I don’t remember which navy I was in when I first heard the term “silly buggers”, but the meaning was clear. It included some sensible exercises like “man overboard” drills, but the heart and soul of the game was high-speed manoeuvres by ships travelling in close company. These sometimes got quite exciting, because ships do not have brakes.
World View with Gwynne Dyer
Off the coast of Lebanon, in 140 metres of water, is the wreck of the British battleship HMS Victoria, which sank in 1893. It is the world’s only vertical wreck, because its bow is plunged deep in the mud but its stern is only 70 metres below the service — “like a tombstone”, said one of the divers who found it in 2004. And it was “silly buggers” that did for it.
The British Mediterranean fleet was travelling in two parallel lines when Admiral Tryon decided to reverse course — and to make it interesting he ordered the lead ships of each line to make the turn inwards, towards the other line.
In theory the two lines of ships should have ended up travelling in the opposite direction, but much closer together.
Unfortunately, they were already too close, and they could not turn tightly enough to avoid hitting each other. The lead battleship of the other line rammed HMS Victoria and all 10 400 tonnes of her sank within a few minutes, carrying the admiral and 357 other officers and men down with her. That is the sort of thing that happens when you play “silly buggers” and get it wrong.
It is silly enough when everybody is on the same side. When two different countries start playing “silly buggers” it gets even more dangerous, and that is where we are right now. On June 19, over the Baltic Sea, a Russian fighter plane flew within one-and-a-half metres of an American reconnaissance aircraft’s wingtip. United States officials protested, saying it was “unsafe” and criticising the Russian pilot’s “high rate of closure speed and poor control of the aircraft”.
The Russians immediately blamed the American aircraft for making a “provocative” move, but that is nonsense. The reconnaissance plane was a KC-135, a four-engine aircraft the size of a passenger jet that lumbers along like a freight train. The Russian plane was an SU-27, a nimble state-of-the-art fighter that could fly rings around the American aircraft.
Had the Russian pilot been ordered to get that close? Probably not. Did he intend to scare the Americans? Almost certainly, yes. He probably did misjudge the distance — it is not worth dying to make your point — but he would have known that he was off the leash.
American reconnaissance flights targeting Russia are perfectly legal so long as they stay over international waters, but they have become much more frequent over both the Baltic and the Black Seas. That is clearly yanking the Russians’ chain, and they duly get worked up about it. More importantly, the Russian pilot would have known what is going on over Syria.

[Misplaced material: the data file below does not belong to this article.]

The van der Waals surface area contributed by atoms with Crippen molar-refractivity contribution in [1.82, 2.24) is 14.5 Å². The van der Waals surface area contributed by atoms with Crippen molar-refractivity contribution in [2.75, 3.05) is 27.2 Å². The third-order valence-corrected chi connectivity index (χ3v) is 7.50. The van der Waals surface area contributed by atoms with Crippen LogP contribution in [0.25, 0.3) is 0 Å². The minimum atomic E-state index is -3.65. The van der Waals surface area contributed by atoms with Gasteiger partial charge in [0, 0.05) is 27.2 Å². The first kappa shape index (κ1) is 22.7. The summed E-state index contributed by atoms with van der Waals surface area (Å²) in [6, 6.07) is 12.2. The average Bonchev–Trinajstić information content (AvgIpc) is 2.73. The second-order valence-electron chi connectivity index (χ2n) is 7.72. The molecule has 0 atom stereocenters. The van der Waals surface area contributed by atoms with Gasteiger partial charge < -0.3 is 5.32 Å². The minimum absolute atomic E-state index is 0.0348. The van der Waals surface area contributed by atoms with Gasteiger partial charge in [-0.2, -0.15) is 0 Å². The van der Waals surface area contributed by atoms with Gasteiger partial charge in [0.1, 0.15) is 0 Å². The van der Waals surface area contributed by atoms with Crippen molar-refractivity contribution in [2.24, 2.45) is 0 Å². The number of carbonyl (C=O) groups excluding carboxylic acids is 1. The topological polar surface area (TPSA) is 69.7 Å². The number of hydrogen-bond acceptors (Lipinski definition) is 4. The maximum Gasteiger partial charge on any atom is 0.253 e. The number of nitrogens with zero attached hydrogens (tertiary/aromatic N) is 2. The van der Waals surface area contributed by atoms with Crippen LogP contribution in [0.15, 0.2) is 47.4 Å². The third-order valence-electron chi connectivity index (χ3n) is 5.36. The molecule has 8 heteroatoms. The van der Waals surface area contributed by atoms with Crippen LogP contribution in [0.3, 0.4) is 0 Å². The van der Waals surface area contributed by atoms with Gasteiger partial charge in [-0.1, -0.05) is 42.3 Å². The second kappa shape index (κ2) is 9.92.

The game over eastern Syria has gone beyond mere “silly buggers”. It is more like “chicken” now, with the Russians and the Americans pushing each other to see how far they can go. But it is the Americans who are actually shooting, though they have not killed any Russians yet.
Early this month, the US shot down a Russian-made Syrian government drone near the al-Tanf border crossing, between Syria and Iraq. Then on June 18 an American F/A-18 shot down a Syrian air force fighter bomber near the Islamic State (Isis)’s besieged capital of Raqqa. The Russians responded by saying that they would track any Western aircraft operating west of the Euphrates River as potential targets.
When US aircraft mistakenly dropped bombs on Syrian government troops last September, killing 62 of them, nobody shot them down. But that was then, and the rules have clearly changed — as was underlined June 19, when US forces shot down another Syrian government drone near al-Tanf, this time an Iranian-built Shahed 129.
At one level, what is driving all this is the fact that Isis is going under and the various players are racing to gain control of the parts of eastern Syria that were or still are controlled by the group. US forces are part of that race and are getting increasingly reckless about how they compete.
At a higher level, this is the result of US President Donald Trump’s decision to commit the US and its forces to the Sunni side in the Sunni-Shia confrontation that links all the local wars together. That defines not only the Syrian government, but also its Iranian and Russian supporters as America’s enemies, and the American forces in the region are just responding to that shift.
There is still no clear American vision for the future of the Middle East, let alone a serious strategy for accomplishing it. But meanwhile, the games-playing continues and intensifies and it is only a matter of time before some Russian or American gets killed by the other side.
Dyer is a London-based independent journalist.